(noun) The development of human communities and agricultural ecosystems that are intended to be permanent and sustainable.
Audio Pronunciation: (per·ma·cul·ture)
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- Plural: permacultures
- A (noun) permaculturist or (noun) permalculturalist studies permaculture.
Collins English Dictionary: Complete and Unabridged. 6th ed. 2003. Glasgow, Scotland: Collins.
Farlex. (N.d.) TheFreeDictionary.com: Dictionary, Encyclopedia and Thesaurus. Farlex. (http://www.thefreedictionary.com/).
Macmillan. (N.d.) Macmillan Dictionary. (https://www.macmillandictionary.com/).
Merriam-Webster. (N.d.) Merriam-Webster Dictionary. (http://www.merriam-webster.com/).
Oxford University Press. (N.d.) Oxford Dictionaries. (https://www.oxforddictionaries.com/).
Wikipedia contributors. (N.d.) Wikipedia, The Free Encyclopedia. Wikimedia Foundation. (https://en.wikipedia.org/).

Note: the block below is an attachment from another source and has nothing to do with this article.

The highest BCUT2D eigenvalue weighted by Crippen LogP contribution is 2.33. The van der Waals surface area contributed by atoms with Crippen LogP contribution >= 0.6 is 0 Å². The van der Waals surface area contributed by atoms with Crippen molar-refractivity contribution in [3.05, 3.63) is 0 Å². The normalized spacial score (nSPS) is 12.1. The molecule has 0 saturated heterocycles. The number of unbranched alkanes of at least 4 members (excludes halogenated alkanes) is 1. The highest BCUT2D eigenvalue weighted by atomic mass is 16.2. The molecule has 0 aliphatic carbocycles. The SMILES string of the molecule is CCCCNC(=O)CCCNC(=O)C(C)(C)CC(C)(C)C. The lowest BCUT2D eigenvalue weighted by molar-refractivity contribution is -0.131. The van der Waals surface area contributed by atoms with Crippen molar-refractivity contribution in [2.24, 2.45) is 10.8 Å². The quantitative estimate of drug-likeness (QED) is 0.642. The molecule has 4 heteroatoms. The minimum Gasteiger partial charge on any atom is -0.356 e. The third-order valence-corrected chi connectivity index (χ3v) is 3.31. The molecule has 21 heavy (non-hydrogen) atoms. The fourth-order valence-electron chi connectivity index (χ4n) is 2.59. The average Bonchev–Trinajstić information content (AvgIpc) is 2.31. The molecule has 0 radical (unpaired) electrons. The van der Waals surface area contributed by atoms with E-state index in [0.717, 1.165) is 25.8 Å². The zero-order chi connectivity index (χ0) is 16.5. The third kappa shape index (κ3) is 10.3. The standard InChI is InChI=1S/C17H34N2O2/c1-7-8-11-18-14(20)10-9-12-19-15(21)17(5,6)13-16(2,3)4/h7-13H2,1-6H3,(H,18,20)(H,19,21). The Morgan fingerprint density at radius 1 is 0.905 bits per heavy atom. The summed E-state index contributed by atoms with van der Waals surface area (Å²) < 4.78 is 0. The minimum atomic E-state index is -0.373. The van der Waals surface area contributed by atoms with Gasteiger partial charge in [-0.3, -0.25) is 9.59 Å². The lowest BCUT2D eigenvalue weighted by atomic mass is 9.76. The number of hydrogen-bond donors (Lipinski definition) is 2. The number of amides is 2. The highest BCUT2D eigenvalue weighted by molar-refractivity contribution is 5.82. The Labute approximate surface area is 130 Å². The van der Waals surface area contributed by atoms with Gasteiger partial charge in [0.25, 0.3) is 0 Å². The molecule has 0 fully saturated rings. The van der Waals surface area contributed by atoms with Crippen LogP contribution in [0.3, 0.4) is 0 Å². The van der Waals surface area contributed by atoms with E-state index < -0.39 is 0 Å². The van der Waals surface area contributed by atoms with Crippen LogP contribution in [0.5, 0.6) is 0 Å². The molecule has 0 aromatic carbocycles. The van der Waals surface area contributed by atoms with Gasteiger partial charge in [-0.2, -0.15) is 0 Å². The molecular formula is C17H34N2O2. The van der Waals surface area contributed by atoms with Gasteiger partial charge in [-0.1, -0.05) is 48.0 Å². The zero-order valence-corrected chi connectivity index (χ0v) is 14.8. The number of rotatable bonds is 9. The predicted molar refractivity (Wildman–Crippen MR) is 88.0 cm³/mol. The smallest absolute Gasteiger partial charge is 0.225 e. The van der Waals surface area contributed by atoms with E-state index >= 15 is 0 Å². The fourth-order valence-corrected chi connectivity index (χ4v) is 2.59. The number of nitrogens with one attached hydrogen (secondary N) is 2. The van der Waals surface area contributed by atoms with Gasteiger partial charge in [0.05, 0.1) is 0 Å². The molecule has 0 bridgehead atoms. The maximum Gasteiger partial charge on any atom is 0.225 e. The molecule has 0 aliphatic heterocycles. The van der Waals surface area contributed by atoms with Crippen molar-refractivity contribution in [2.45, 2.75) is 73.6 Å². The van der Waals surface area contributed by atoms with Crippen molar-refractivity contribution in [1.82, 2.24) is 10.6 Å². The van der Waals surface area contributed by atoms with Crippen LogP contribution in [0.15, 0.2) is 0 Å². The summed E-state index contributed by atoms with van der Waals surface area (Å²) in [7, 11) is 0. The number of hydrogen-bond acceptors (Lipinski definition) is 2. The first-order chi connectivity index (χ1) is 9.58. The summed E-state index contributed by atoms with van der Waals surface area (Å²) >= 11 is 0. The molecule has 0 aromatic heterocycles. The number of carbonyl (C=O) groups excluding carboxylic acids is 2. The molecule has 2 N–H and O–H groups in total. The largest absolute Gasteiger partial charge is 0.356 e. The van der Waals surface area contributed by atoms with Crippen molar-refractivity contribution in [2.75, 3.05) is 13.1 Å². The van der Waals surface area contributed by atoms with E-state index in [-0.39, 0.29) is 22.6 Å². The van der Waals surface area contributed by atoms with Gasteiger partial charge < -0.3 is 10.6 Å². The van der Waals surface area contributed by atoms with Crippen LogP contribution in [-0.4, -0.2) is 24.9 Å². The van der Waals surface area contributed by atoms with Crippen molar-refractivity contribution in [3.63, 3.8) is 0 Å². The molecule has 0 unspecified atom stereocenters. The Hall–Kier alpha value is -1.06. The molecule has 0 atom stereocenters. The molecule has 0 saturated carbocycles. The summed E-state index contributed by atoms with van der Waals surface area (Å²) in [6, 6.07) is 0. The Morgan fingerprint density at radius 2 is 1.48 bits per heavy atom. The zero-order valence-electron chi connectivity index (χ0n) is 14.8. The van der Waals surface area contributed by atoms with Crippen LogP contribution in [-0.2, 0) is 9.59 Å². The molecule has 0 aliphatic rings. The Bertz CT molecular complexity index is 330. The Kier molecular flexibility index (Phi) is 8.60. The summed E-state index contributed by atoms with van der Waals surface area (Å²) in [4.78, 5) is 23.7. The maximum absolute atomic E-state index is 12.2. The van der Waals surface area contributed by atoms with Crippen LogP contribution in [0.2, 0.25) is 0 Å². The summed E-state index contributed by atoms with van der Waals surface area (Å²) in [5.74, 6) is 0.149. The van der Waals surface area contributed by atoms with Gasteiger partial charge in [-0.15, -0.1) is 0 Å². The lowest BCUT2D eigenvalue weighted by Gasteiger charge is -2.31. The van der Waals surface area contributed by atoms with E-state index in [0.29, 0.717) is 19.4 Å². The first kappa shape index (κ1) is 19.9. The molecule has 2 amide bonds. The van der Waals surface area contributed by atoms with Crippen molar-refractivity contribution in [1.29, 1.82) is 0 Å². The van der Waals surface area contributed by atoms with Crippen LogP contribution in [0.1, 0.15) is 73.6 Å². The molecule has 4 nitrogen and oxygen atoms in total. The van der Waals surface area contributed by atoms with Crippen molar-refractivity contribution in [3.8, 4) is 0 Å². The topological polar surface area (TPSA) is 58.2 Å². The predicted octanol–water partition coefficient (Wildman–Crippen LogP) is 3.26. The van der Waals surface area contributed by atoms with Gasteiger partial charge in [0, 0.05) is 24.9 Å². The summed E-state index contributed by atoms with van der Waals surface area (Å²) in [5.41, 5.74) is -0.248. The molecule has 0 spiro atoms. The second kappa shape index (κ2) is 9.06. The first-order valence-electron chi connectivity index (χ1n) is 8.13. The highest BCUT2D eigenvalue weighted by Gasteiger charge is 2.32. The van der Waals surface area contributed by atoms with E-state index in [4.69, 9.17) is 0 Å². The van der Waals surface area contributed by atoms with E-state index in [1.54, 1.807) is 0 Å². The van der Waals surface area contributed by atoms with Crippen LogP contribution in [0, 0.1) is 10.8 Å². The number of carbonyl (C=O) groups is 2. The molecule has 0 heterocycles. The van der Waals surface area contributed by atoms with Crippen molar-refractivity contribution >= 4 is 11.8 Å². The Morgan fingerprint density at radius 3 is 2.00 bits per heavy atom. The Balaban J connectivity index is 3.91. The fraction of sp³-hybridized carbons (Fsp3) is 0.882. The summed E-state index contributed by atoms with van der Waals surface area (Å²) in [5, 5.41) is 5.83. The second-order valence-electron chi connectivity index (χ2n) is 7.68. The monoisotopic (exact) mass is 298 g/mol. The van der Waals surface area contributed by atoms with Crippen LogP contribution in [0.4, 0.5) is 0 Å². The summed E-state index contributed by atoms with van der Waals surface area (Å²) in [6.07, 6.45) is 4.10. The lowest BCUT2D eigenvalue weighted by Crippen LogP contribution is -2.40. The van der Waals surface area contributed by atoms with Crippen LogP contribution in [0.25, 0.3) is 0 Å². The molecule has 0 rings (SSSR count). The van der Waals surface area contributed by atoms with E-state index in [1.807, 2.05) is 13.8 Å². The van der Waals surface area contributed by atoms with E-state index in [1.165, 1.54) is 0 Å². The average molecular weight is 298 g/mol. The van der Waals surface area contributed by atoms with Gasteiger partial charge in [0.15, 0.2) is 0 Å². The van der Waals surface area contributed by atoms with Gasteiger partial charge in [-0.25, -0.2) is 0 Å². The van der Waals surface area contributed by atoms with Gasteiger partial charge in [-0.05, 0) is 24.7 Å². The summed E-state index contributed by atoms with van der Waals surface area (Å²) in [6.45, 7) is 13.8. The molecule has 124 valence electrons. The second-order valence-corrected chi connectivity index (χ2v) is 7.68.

Wikipedia contributors. (N.d.) Wiktionary, The Free Dictionary. Wikimedia Foundation. (http://en.wiktionary.org).
How to Cite the Definition of Permaculture
ASA – American Sociological Association (5th edition)
Bell, Kenton, ed. 2013. “permaculture.” In Open Education Sociology Dictionary. Retrieved March 24, 2019 (http://sociologydictionary.org/permaculture/).
APA – American Psychological Association (6th edition)
permaculture. (2013). In K. Bell (Ed.), Open education sociology dictionary. Retrieved from http://sociologydictionary.org/permaculture/
Chicago/Turabian: Author-Date – Chicago Manual of Style (16th edition)
Bell, Kenton, ed. 2013. “permaculture.” In Open Education Sociology Dictionary. Accessed March 24, 2019. http://sociologydictionary.org/permaculture/.
MLA – Modern Language Association (7th edition)
“permaculture.” Open Education Sociology Dictionary. Ed. Kenton Bell. 2013. Web. 24 Mar. 2019. <http://sociologydictionary.org/permaculture/>.